REVIEW OF One-Dimensional Queer by Roderick A. Ferguson. POLITY PRESS, 2019. (HB/PB/EBOOK) 168PP.
REVIEW BY KATIE ARTHUR, KING’S COLLEGE LONDON
The multidimensional beginnings of gay liberation are being written out of history, but One-Dimensional Queer counters this prevalent situating of the gay liberation movement within a capitalist agenda. An essential introductory companion to any queer studies module, Ferguson’s compact account of the beginnings of the LGBT+ liberation movement in cross-issue coalitions weaves together those accounts erased, elided, and forgotten by the current mainstream movement.
Drawing from Herbert Marcuse’s 1964 essay One-Dimensional Man, Ferguson inherits a concern for the ideological containment that restricts and re-appropriates opposition to the status quo. Primarily for Ferguson, the one-dimensionality of mainstream discourses regarding the LGBT+ movement reveal how the once disruptive, radical, and progressive political potential of gay liberation became misdirected for the needs of state and capital.
Ferguson offers a sharp critique of the mainstream history of gay liberation and a reparative reading of the movements’ multidimensional beginnings, returning us to the voices and aims that have been forgotten by some in the community. In doing so, One-Dimensional Queer adds to the current discussion pushing for restorative historicizations across academic disciplines. The book serves as a cultural history that questions the price paid for the mainstreaming of the gay liberation movement, posing the question of the cost of an assimilative politics.
Chapter 1 returns to Stonewall as the event often cited as the beginning of a formally organised gay liberation movement. Ferguson roves across reports by frontline organisers including Sylvia Rivera, Latinx co-founder of Street Transvestite Action Revolutionaries (STAR), and Asian American queer activist Kiyoshi Kuromiya, as well as materials from STAR, the Gay Liberation Front, Third World Gay Revolution, and Black Panthers. Ferguson’s analysis of these first-hand accounts illuminates the multi-dimensional beginnings to the LGBT+ movement, showing how those involved with the Stonewall uprising were rooted in cross-issue organising with tactics adopted from the anti-racist and civil rights movements.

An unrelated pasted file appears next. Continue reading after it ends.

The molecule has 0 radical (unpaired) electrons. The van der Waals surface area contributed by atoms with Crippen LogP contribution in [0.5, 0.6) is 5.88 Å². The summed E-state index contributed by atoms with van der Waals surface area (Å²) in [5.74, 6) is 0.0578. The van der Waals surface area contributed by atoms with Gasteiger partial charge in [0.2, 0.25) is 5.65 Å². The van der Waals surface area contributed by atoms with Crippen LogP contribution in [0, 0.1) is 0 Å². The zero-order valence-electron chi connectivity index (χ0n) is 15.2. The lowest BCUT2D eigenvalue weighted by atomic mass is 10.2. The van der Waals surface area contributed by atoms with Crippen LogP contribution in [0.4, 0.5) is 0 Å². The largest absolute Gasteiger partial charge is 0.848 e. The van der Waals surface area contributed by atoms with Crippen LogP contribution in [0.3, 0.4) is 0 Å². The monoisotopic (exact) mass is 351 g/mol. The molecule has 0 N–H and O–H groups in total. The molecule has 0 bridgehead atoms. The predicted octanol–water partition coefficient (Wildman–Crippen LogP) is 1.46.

One of Ferguson’s most poignant interventions occurs in his discussion of the transwomen of colour who propelled Stonewall. He argues the mainstream positioning of those organisers as apolitical subjects seized by spontaneous rage erases their cross-issue activism as well as the multi-dimensional understandings and ambitions of the early movement. Pointing to interactions between and across movements – from Latinx and Black members of the Gay Liberation Front forming Third World Gay Revolution as a means to combine anti-racist, decolonial, and anti-homophobic organising, to STAR members joining the Black Panthers for marches – Ferguson also acknowledges the systemic transphobia and homophobia faced by these multidimensional activists across movements. Recognising the work of transwomen of colour, on the frontlines and across issues, Ferguson provides a vital alternative history of recognition for the contemporary community.
After establishing the beginnings of the gay liberation movement as embedded within a multidimensional politics, Ferguson explores the mainstreaming of LGBT+ rights in Chapter 2. Drawing from Stuart Hall’s concept of depoliticisation, Ferguson charts how ‘homophile’ groups such as the Mattachine Society and Daughters of Bilitis disregarded anti-racist and anti-poverty aspects to liberation in an attempt to adopt an assimilationist stance in the face of societal pressure to conform. These discourses would set a precedent for queer liberation to be seen as a single issue embedded within liberal capitalism. Tracing the histories of ‘insider’ groups like the Gay Activist Alliance and National Gay Task Force, Ferguson argues that claims of homophobia were deliberately deployed as a means to promote liberal capitalism at the expense of other minority groups.
In Chapter 3, Ferguson focuses on urban space as a site of contestation through which we can see the one-dimensional discourse of gay liberation exploited to aid the expansion of liberal capitalism. From the Gay Latino Alliance in San Francisco to the Philadelphia based DYKETACTICS!, Ferguson uses frontline activist groups to explore how the cityscape became a negotiation of the potential use of space. As city officials and property owners attempted to reassert power and increase profit through urban planning in the late twentieth century, Ferguson points to how a selective notion of ‘gayness’ was enacted within discourses of redevelopment that exploited, excluded, and criminalised those members of the queer community outside of neoliberal market uses.
The feminism/s theorised and practiced by women of colour and the critical formations of queers of colour form the focus of Ferguson’s final chapter. He argues that it is only through these multidimensional approaches that we will be able to develop an analytical framework for understanding and challenging forms of state and economic violence – even as they are transformed and extended through modes of LGBT+ visibility and inclusion.
A critical approach to the erasure of gay liberation’s beginnings in anti-racist, anti-sexist, and anti-poverty activism, One-Dimensional Queer offers a concise and accessible history of the capitalist encroachment on the radical potential of LGBT+ organising. More than this, however, Ferguson offers the student of queer history hope: hope through the radical power of the LGBT+ movements’ multidimensional coalitions, a potential future from queer history that can again be reclaimed.